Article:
How I built a thriving appraisal business while other established firms were failing
Fall 2008 was probably the dumbest time ever to try starting a real estate appraisal business.
The entire industry was in a state of collapse from the global financial crisis (which started in the real estate industry, if you recall). Lehman Brothers, the fourth-largest investment bank in the world, had just filed for bankruptcy. The world’s economies were teetering on the brink of collapse.
Unsurprisingly, mortgage financing came to a screeching halt after the subprime mortgage scandal that tipped everything over in the first place.
Since most appraisal firms live or die on the work they get appraising real estate for mortgage finance, long-standing firms were dropping like flies.
That is the year I started this firm.
And I did well.
It wasn’t my connections. It wasn’t uncanny business skills. It wasn’t even that I was a better appraiser than anyone else (although I am pretty good).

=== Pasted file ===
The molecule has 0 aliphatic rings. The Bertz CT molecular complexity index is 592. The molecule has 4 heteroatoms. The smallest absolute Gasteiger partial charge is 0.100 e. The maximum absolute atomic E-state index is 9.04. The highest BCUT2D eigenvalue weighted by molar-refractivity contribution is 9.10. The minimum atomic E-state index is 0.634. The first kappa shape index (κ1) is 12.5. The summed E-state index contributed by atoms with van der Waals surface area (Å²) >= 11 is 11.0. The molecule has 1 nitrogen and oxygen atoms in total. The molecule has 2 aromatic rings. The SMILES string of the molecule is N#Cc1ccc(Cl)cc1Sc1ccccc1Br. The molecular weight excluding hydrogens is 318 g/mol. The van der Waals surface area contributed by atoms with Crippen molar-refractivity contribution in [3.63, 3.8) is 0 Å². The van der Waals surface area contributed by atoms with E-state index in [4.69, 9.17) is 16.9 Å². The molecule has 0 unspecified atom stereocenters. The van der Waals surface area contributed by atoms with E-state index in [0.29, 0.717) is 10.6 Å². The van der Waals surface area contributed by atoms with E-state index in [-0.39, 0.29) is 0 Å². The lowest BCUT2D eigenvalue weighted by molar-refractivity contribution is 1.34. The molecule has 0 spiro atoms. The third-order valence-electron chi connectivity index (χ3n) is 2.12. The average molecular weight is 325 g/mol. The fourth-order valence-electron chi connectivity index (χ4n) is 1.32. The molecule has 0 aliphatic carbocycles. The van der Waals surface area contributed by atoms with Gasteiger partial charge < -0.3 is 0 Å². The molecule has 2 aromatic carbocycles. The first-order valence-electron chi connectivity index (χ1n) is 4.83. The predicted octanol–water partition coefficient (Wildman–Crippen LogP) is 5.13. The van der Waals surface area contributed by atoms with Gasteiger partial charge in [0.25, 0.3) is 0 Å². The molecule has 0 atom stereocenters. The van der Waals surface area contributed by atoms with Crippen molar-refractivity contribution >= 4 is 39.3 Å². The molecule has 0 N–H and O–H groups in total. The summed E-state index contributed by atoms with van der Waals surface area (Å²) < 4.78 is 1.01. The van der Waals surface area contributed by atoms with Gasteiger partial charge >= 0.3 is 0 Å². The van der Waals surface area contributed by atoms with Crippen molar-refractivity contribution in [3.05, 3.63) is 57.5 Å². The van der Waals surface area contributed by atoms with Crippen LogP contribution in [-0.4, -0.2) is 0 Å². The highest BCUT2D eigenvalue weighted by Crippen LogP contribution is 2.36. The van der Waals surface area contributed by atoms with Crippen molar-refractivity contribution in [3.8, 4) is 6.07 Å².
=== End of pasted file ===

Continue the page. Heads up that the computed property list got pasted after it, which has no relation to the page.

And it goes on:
It was simply that I stuck to my principles.
These principles weren’t complicated by any means. There are just three of them, really:
- Focus on small, private clients. I knew that the same thing that caused a lot of firms to go under was also what made their quality of service suffer: relying on bulk, fast-turnaround jobs for huge lenders. To keep my service and quality standards high, I stayed independent, avoiding the institutional clients in favor of the “little guys.”
- Always do the job I was paid to do. Just about every appraisal firm, to this day, uses inexperienced trainees to do the bulk of the appraisal work—then have the “big boys” rubberstamp it with a cursory glance. I just never did this; I always do the job myself.
- Guarantee my work. I knew that it was as important to my clients that their appraisals were accurate, but equally important that they would not be challenged. So I guaranteed every report to meet the reporting requirements of the authority it was submitted to. I still do.
By sticking to these principles, I was able to succeed where others failed. And while these principles might seem simple or even obvious, the sad reality is that they’re contrary to how most large appraisal firms operate.
These are the principles I started with, and they are the principles I continue to work by every day.